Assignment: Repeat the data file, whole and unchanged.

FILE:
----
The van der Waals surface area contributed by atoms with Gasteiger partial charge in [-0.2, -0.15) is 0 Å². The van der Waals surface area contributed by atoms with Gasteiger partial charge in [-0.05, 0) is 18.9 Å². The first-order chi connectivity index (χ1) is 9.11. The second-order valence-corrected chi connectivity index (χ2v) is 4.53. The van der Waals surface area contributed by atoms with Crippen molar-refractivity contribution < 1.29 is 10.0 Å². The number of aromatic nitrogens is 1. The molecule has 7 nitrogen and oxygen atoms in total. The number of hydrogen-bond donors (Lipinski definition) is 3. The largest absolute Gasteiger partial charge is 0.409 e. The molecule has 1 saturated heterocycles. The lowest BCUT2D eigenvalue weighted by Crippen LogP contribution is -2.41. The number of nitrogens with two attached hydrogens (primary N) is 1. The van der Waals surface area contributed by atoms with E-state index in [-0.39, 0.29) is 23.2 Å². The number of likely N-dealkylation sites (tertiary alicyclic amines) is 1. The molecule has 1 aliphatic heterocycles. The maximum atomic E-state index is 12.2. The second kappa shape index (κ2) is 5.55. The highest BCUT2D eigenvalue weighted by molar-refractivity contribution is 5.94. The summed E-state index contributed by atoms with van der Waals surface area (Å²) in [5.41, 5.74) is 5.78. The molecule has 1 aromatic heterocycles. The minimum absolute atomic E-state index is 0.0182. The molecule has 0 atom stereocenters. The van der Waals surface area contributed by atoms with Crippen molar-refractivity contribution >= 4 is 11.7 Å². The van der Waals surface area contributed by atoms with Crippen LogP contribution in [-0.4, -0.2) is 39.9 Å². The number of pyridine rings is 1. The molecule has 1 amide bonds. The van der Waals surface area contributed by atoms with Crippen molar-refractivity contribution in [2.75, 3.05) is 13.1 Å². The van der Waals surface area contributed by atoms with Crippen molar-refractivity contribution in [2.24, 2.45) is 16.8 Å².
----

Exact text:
The van der Waals surface area contributed by atoms with Gasteiger partial charge in [-0.2, -0.15) is 0 Å². The van der Waals surface area contributed by atoms with Gasteiger partial charge in [-0.05, 0) is 18.9 Å². The first-order chi connectivity index (χ1) is 9.11. The second-order valence-corrected chi connectivity index (χ2v) is 4.53. The van der Waals surface area contributed by atoms with Crippen molar-refractivity contribution < 1.29 is 10.0 Å². The number of aromatic nitrogens is 1. The molecule has 7 nitrogen and oxygen atoms in total. The number of hydrogen-bond donors (Lipinski definition) is 3. The largest absolute Gasteiger partial charge is 0.409 e. The molecule has 1 saturated heterocycles. The lowest BCUT2D eigenvalue weighted by Crippen LogP contribution is -2.41. The number of nitrogens with two attached hydrogens (primary N) is 1. The van der Waals surface area contributed by atoms with E-state index in [-0.39, 0.29) is 23.2 Å². The number of likely N-dealkylation sites (tertiary alicyclic amines) is 1. The molecule has 1 aliphatic heterocycles. The maximum atomic E-state index is 12.2. The second kappa shape index (κ2) is 5.55. The highest BCUT2D eigenvalue weighted by molar-refractivity contribution is 5.94. The summed E-state index contributed by atoms with van der Waals surface area (Å²) in [5.41, 5.74) is 5.78. The molecule has 1 aromatic heterocycles. The minimum absolute atomic E-state index is 0.0182. The molecule has 0 atom stereocenters. The van der Waals surface area contributed by atoms with Crippen molar-refractivity contribution >= 4 is 11.7 Å². The van der Waals surface area contributed by atoms with Crippen LogP contribution in [-0.4, -0.2) is 39.9 Å². The number of pyridine rings is 1. The molecule has 1 amide bonds. The van der Waals surface area contributed by atoms with Crippen molar-refractivity contribution in [2.75, 3.05) is 13.1 Å². The van der Waals surface area contributed by atoms with Crippen molar-refractivity contribution in [2.24, 2.45) is 16.8 Å².